Marine radio

Is this a reasonable choice for a marine radio for my trip down the Ohio River?

Mostly I would use it to contact the lockmasters. Possibly to monitor barge traffic. Maybe contact a marina.

Why two?
One for you, and one for the person you’re talking to? (You could run it ahead.)

At first
I wondered the same, why two? Almost everything I looked at was one radio for about $79 to $119 depending on who was selling them. Then I go to thinking that one of the pair could be kept turned off and saved for use if or when the other one went dead.

This set doesn’t appear to have the option of using AA batteries and I’m not sure what opprotunities I would have to recharge the batteries.

Waterproofness is weak
The “waterproofness” ratings seem off. Most radio manufacturers use IEC (IP) standards. For some reason Uniden uses Japan Industrial Standards.

Maybe because it fails when just 1 centimeter underwater— JIS8 leaves it up the manufacturer to specify submersion depth whereas the IEC gives a range for most of its ratings.

It might work well for contacting the lockmaster but if you want to depend on it for an emergency I would get a higher power radio.

For around $209 you can get a radio with red button that will send out a mayday and your position. The distress call will be forwarded by all other vessels in range with dsc to the coast guard and any LE vessel in range. Much more useful if you are about to get smacked by a power boat or need to get back in the boat quickly.

Not usefull unless in you are in the one of the areas on the map:

No weather alert, far as I can see

– Last Updated: Jun-25-12 7:38 AM EST –

It doesn't appear to have a weather alert feature, in addition to the the issues with its waterproof level etc above.

Agree with post further up - spend the money to get one good tank of a vhf unit that will issue weather alerts, maybe send a GPS location with a MayDay if it works with handheld technology and be of high enough power that you can understand what it is saying when the signal is imperfect. These cheaper ones tend to be quite hard to understand, too much static.

No expert but think the larger fixed
mount VHF radios need a 12 volt power source and also either built-in GPS or connection to one, and a registration & number, for the emergency “red button” to work. There is a new built-in model with this just on the market. A better emergency back up to a good hand held VHF (with more easily available AA batts) may be a Personal Locator Beacon. Not really a good subject for “bargain” gear. Just thoughts. R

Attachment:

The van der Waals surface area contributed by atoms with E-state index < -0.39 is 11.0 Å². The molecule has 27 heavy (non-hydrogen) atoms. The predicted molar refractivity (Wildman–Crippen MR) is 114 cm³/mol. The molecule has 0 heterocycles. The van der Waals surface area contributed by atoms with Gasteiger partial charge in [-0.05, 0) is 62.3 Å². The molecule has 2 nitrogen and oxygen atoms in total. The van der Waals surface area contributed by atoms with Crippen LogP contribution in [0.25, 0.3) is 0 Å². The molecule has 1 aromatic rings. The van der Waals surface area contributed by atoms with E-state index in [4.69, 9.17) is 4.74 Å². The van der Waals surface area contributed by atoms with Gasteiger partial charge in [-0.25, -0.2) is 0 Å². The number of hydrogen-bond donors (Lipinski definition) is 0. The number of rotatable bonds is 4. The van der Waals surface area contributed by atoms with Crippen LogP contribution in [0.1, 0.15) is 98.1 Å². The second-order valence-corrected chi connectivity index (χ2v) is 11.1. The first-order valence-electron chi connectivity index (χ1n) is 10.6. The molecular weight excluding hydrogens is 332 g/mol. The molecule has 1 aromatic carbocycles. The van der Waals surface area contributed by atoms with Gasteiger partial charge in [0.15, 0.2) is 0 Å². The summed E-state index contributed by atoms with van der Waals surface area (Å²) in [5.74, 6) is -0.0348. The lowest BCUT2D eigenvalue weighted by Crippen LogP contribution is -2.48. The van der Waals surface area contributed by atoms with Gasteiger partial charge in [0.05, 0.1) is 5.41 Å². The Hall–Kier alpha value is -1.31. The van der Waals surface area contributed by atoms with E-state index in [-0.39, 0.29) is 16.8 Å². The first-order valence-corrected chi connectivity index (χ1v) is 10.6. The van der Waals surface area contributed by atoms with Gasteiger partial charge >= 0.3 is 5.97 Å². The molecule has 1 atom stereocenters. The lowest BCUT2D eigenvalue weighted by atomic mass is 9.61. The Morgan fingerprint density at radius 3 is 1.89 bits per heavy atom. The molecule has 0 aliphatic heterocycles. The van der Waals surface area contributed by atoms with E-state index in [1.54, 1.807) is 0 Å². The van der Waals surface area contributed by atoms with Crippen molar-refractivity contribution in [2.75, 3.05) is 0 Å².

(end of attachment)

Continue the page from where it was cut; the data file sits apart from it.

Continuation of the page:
waterproof spec OK
Uniden rates it at submersible for one hour at 5 feet which is better than most. For what that is worth. Lack of WX channels and max power of 2.5 watts make it not a bargain, but would be fine for general river use to communicate to harbor or lock folks seems to me.

Not a radio I would pick for coastal use.

For a little more,

– Last Updated: Jun-25-12 8:56 AM EST –

unless for some reason you *need* 2 radios, I'd look at the Uniden MHS75. Weather Alert and dual/triple/quad watch is a plus. You can set quad watch to weather/16 and then commercial or bridge traffic channels to get relevant comm for where you are paddling and cut out a lot of chatter. If you are communicating with some other boaters in your party, I can see where you might want a pair of radios cheap, but cheap radios are often no bargain. I like my ICOM M-72. It has been utterly reliable. Get a good marine VHF. It's more than a's a lifeline.

The MHS125 may be even better since it comes with an alkaline battery option back as well as the Li-on re-chargeable battery, giving you options if you can't easily recharge.

You can always get a pair of cheap bubble pack GMRS radios that run on AA batteries for boat to boat if you can't afford 2 good marine VHFs.

No you dont need 12V

– Last Updated: Jun-25-12 9:34 AM EST –

You can the the red button feature in a Standard HX-851 a handheld with built-in GPS. No 12V and no separate GPS required.

Too bad they cannot fit an AIS receiver and transponder in it.

Because this radio can issue DSC test calls, you can send a test transmission to the coast guard which should reply with the reported test position--so you can test the radio before you go.

The response time to PLB is awfully slow for coastal paddling but it is useful when you are out of VHF range or outside the USCG monitoring net.

30 minutes
Actually its 30 minutes where did you see 1 hour.

In fairness the manual also reports IEC ratings— they were not on the amazon page.

I have the 125.
Its about four years old. I bought it because it was a good price. Frankly I didn’t expect it to be as good a marine radio as it has turned out to be.

On a two week Lake Superior trip the first year I brought alkalines for the backup battery pack. Turned out that the battery usage by the radio is mingy. Even after two weeks of having the radio on a hour a day…there was no decrease in battery level (there is an indicator)

It routinely picks up several weather stations. The variable power output is a plus for long journeys where you might need to leave it on all the time.

Yes it seems to be waterproof and saltproof. Saltwater is the bane of electronics and if not well sealed the radio will quit. The battery compartment of course being the most vulnerable.

Thank you
for all the responses. Very much appreciated. I didn’t need two radios and it seems like the MHS125 will be a better option.

Owners manual says it.
The owners manual available on the Uniden site says its JIS8 and then goes on to state it is rated for 1 hour at five feet.